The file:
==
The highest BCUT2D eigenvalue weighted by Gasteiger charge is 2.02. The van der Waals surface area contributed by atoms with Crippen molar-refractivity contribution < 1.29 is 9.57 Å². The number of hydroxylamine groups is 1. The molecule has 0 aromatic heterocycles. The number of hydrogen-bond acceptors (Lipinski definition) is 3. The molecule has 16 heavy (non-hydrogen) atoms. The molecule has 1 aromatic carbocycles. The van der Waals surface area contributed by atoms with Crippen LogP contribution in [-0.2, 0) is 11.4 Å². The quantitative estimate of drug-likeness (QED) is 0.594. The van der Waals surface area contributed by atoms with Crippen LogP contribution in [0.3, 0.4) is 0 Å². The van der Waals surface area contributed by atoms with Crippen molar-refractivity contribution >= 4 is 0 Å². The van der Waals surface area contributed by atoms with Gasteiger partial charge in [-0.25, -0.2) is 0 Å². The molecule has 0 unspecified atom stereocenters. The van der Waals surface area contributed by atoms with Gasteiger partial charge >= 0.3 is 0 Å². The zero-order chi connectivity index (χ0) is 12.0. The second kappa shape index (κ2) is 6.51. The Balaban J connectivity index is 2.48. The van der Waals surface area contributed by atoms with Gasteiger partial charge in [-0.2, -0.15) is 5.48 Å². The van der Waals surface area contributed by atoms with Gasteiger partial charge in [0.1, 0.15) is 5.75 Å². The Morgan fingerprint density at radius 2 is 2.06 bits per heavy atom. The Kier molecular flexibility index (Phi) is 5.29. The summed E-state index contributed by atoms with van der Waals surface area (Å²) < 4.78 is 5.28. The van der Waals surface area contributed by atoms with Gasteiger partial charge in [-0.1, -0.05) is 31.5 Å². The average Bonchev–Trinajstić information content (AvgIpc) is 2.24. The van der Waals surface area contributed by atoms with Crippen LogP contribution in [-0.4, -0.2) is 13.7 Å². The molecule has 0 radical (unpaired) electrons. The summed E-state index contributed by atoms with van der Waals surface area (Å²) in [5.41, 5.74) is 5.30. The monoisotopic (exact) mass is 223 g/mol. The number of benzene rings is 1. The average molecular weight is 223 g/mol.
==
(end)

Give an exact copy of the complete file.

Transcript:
The highest BCUT2D eigenvalue weighted by Gasteiger charge is 2.02. The van der Waals surface area contributed by atoms with Crippen molar-refractivity contribution < 1.29 is 9.57 Å². The number of hydroxylamine groups is 1. The molecule has 0 aromatic heterocycles. The number of hydrogen-bond acceptors (Lipinski definition) is 3. The molecule has 16 heavy (non-hydrogen) atoms. The molecule has 1 aromatic carbocycles. The van der Waals surface area contributed by atoms with Crippen LogP contribution in [-0.2, 0) is 11.4 Å². The quantitative estimate of drug-likeness (QED) is 0.594. The van der Waals surface area contributed by atoms with Crippen LogP contribution in [0.3, 0.4) is 0 Å². The van der Waals surface area contributed by atoms with Crippen molar-refractivity contribution >= 4 is 0 Å². The van der Waals surface area contributed by atoms with Gasteiger partial charge in [-0.25, -0.2) is 0 Å². The molecule has 0 unspecified atom stereocenters. The van der Waals surface area contributed by atoms with Gasteiger partial charge >= 0.3 is 0 Å². The zero-order chi connectivity index (χ0) is 12.0. The second kappa shape index (κ2) is 6.51. The Balaban J connectivity index is 2.48. The van der Waals surface area contributed by atoms with Gasteiger partial charge in [-0.2, -0.15) is 5.48 Å². The van der Waals surface area contributed by atoms with Gasteiger partial charge in [0.1, 0.15) is 5.75 Å². The Morgan fingerprint density at radius 2 is 2.06 bits per heavy atom. The Kier molecular flexibility index (Phi) is 5.29. The summed E-state index contributed by atoms with van der Waals surface area (Å²) < 4.78 is 5.28. The van der Waals surface area contributed by atoms with Gasteiger partial charge in [-0.1, -0.05) is 31.5 Å². The average Bonchev–Trinajstić information content (AvgIpc) is 2.24. The van der Waals surface area contributed by atoms with Crippen LogP contribution in [-0.4, -0.2) is 13.7 Å². The molecule has 0 radical (unpaired) electrons. The summed E-state index contributed by atoms with van der Waals surface area (Å²) in [5.41, 5.74) is 5.30. The monoisotopic (exact) mass is 223 g/mol. The number of benzene rings is 1. The average molecular weight is 223 g/mol.